Headingley

It’s one of those things that every Lib Dem was dread­ing to hear: that, even with months of cam­paign­ing, their can­di­date had lost to the Labour can­di­date. Not more was the hurt felt in Head­in­g­ley two weeks ago. We — as in Leeds Lib­eral Youth — had been cam­paign­ing hard since last Sep­tem­ber to ensure that the then-incumbent coun­cil­lor, Jamie Matthews, was re-elected. Jamie was a superb coun­cil­lor, and was a bet­ter pick to rep­re­sent stu­dents than the Labour can­di­date. Even after tuition fees. When thou­sands of stu­dents had prob­lems with their inter­net con­nec­tion, Labour, with a major­ity on the coun­cil, were nowhere to be seen. But Jamie carved out the niche of the “coun­cil­lor who took on Vir­gin Media”.

I use the past tense, because he lost. By 32 votes.

I ini­tially felt a lot of guilt, as because of prior com­mit­ments, I couldn’t really help with the door­knock­ing and the let­ter­box­ing. And I had tried to get the stu­dent union to do some­thing about stu­dent vot­ing. I was aware it’d give Labour a nudge, but given the prob­lems I’ve had over the past cou­ple of years, and as an active voter? Really, we need to be there doing something.

I felt a sense of abso­lu­tion, though, after find­ing out about the actions of Mark Sewards. He’s pretty much the token party hack, given close­ness to the two local shadow cab­i­net MPs (Balls and Cooper) and for­mer chair­man­ship of Leeds Labour Stu­dents. And a friend to few polit­i­cally active peo­ple on cam­pus, given the left hate him for want­ing to shut down a student-run space and the Lib Dems and Tories hate him because, hey, he’s Labour.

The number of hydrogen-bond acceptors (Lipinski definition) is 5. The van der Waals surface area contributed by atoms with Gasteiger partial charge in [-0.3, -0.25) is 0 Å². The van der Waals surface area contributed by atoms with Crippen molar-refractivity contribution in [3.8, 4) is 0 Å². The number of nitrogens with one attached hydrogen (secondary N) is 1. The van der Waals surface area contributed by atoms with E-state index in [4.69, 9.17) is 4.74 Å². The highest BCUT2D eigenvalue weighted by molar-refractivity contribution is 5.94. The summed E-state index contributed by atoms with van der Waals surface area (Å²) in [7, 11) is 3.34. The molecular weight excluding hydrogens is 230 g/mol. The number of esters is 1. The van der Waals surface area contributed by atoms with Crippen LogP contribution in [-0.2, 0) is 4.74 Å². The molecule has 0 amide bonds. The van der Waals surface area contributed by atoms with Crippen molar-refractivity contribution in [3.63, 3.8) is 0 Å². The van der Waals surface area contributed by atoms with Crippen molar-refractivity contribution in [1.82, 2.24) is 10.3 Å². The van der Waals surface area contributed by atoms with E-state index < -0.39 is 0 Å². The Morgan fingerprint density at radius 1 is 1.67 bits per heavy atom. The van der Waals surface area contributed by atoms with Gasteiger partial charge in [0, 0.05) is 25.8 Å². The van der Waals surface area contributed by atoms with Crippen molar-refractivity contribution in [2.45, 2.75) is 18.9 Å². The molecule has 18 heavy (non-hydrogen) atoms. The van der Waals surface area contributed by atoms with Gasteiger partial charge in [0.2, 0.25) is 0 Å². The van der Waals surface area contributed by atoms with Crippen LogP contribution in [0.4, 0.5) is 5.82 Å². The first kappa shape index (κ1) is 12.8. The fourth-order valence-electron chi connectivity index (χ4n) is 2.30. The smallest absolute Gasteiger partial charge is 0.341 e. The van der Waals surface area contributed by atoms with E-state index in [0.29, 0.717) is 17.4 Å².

But enough about him, and more about what he did, which was frankly dis­gust­ing: he effec­tively used his posi­tion as out­go­ing Com­mu­ni­ca­tions and Inter­nal Affairs offi­cer to tell peo­ple in Halls of Res­i­dences to vote for the Labour can­di­date. Struc­tured so he didn’t run afoul of the law, but still extremely dodgy. Then dis­avowed every­thing he said in his leaflet the next day. At the same time as using the Union to push Labour pol­icy because it’s Labour policy.

When ques­tioned about it, he did what any politi­cian would do, and frame any com­plaints as his oppo­nents try­ing to score “cheap polit­i­cal points”. But it doesn’t change the fact he abused his power, and it doesn’t change the fact he cost a good man his job.

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